Pairing A New Remote To A Cheap RC Car

Phenolic board from an RC car - a well-known sight for a hacker

The cheap little RC cars are abundant anywhere you are, and if you’ve ever disassembled one, you are familiar with how the PCB looks. A single-sided phenolic paper PCB with a mystery chip driving a bunch of through-hole transistors, a sprinkle of through-hole capacitors, and a few supporting components for the wire antenna. It might not feel reusable, but [Chris Jones] begs to differ, with a Twitter thread showing us how he’s paired a scrap board from one RC car with a remote control from another, all to help a little family project.

These mystery ICs turn out to be RC-car-on-a-chip modules, and Chris lucked out in that his IC has a detailed datasheet available, complete with code pulse examples for different commands. The datasheet for the chip in the remote control is nowhere to be found, though, so we have to dig deeper. How about scoping the RF output? Turns out the supported codes between the two ICs are basically identical! The scrap board wouldn’t move any motors though, so it was time to narrow down the issue.

The RC car board has a 128KHz oscillator, and scoping that has shown the issue – it was producing 217KHz for some reason. It turned out that the oscillator’s load resistor was 100 kiloohms instead of recommended 200k, and switching that put it back on course. We would assume that, wherever the original remote control for that car is, it is similarly mis-tuned, or otherwise the RC car could never have worked.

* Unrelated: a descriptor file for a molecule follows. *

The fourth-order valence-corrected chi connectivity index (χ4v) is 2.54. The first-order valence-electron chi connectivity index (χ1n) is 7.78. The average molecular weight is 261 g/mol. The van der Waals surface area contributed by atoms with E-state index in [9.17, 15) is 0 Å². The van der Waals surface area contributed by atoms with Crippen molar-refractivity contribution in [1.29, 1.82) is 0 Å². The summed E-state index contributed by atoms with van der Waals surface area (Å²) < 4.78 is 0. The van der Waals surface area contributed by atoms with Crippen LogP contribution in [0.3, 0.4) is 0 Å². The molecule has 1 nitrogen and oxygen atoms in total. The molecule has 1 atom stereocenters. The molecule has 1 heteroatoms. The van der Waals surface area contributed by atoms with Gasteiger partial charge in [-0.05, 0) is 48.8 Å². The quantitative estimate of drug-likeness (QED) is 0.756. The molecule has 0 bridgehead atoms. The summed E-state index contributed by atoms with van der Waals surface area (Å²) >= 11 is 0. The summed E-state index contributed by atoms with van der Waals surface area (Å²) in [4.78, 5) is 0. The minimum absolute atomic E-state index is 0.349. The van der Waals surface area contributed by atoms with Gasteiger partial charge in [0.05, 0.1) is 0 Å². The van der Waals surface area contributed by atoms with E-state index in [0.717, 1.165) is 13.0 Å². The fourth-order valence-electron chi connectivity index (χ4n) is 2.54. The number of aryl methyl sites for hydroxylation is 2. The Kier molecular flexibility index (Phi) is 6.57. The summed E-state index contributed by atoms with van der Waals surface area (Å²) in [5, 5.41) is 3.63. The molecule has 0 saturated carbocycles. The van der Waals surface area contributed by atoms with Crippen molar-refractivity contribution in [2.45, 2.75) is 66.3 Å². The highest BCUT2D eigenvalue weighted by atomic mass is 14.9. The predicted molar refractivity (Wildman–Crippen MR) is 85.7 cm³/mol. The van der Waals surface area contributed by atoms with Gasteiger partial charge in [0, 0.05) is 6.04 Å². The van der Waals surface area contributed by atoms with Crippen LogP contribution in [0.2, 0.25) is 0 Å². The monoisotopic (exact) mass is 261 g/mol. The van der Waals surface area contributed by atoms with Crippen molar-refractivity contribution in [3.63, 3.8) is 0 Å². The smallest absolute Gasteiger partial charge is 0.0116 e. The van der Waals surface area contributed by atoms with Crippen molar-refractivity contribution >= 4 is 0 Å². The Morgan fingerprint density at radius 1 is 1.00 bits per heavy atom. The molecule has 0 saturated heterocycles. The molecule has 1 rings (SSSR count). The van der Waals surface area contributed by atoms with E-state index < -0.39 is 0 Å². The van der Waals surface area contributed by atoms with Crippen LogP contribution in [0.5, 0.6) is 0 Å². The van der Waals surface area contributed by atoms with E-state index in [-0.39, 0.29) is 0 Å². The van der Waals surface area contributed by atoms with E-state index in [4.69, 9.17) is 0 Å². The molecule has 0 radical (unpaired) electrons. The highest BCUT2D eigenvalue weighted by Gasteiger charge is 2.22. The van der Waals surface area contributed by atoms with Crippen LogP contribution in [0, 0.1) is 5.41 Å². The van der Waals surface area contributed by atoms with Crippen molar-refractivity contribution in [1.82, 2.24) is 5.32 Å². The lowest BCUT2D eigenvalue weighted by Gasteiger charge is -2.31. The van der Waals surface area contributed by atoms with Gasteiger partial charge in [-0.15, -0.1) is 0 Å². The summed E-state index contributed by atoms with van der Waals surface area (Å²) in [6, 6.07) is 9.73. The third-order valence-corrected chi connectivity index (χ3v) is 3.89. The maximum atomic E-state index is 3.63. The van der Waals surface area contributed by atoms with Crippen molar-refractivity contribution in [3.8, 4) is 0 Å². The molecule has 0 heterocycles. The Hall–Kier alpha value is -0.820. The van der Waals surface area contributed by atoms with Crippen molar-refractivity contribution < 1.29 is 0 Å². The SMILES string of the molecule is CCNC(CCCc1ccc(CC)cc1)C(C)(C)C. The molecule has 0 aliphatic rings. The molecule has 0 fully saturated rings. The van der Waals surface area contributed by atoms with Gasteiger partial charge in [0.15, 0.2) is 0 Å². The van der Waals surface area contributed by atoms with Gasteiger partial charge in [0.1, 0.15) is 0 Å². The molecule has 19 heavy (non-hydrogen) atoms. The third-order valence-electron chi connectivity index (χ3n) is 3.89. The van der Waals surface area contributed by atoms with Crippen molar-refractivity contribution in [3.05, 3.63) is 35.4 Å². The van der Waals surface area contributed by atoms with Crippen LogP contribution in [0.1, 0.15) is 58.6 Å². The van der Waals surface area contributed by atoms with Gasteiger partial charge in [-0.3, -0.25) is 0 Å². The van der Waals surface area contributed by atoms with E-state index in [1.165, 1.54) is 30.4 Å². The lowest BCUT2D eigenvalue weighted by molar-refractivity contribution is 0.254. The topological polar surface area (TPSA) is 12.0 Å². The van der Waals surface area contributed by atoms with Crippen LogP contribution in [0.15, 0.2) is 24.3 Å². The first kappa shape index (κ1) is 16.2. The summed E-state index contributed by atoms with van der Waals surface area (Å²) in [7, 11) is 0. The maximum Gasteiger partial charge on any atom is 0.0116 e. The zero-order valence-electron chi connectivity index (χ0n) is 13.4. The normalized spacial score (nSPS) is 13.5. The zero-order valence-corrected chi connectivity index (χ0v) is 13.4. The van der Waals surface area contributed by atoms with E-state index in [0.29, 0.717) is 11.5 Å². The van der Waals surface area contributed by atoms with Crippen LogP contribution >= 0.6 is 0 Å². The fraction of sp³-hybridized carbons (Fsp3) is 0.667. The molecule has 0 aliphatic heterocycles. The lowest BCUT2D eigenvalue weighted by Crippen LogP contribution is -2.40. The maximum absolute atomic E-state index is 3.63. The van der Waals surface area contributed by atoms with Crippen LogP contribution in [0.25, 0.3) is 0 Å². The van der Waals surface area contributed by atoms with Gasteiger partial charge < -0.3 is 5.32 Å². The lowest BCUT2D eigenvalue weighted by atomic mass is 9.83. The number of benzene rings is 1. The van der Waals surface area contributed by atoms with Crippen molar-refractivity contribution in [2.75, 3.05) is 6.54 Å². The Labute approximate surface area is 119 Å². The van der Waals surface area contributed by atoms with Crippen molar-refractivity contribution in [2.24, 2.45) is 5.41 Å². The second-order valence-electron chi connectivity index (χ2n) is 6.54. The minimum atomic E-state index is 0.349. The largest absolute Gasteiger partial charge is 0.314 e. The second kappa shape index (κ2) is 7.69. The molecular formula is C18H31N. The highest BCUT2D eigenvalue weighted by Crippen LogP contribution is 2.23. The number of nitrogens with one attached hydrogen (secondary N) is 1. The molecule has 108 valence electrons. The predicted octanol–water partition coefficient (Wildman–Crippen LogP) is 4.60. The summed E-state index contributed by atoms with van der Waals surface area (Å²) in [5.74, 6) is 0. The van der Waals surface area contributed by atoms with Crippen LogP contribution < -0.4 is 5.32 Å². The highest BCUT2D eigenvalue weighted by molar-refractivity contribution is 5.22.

Through sheer luck and tactical application of an oscilloscope, the RC car moves again, paired to a remote it was never meant to be, and the family project moves forward. Got a RC car, but no remote? Perhaps a HackRF can help.

9 thoughts on “Pairing A New Remote To A Cheap RC Car

  1. If only ESP32 allowed ad-hoc links, making new remote transmitters and receivers for various toys with a potentially huge number of channels would be almost trivial.

  2. Too bad that Twitter threads are inaccessible without an account :(
    For those looking for the datasheet, the IC is a PT8A978. Seems to be obsolete, but I wonder if there are any Chinese drop-in replacements.

    1. Second that! This is the first time I remember Hackaday linking to a source story on another site that is essentially behind a wall. I probably have a dormant twitter account I could use to log it, but I am less then plussed about trading personally identifying surveillance in order to see an otherwise interesting story.” Sure, journalists link to individual tweets all the time, no problem. What makes this different is that the story depends on access to the whole series of tweets for completeness.

  3. There’s a cheap receiver transmitter pair available from the usual sources in the 8$ range (might’ve included a basic controller). I’ve got one on the workbench for an old NewBright with no controller; I’ll send the article over when I get to it.

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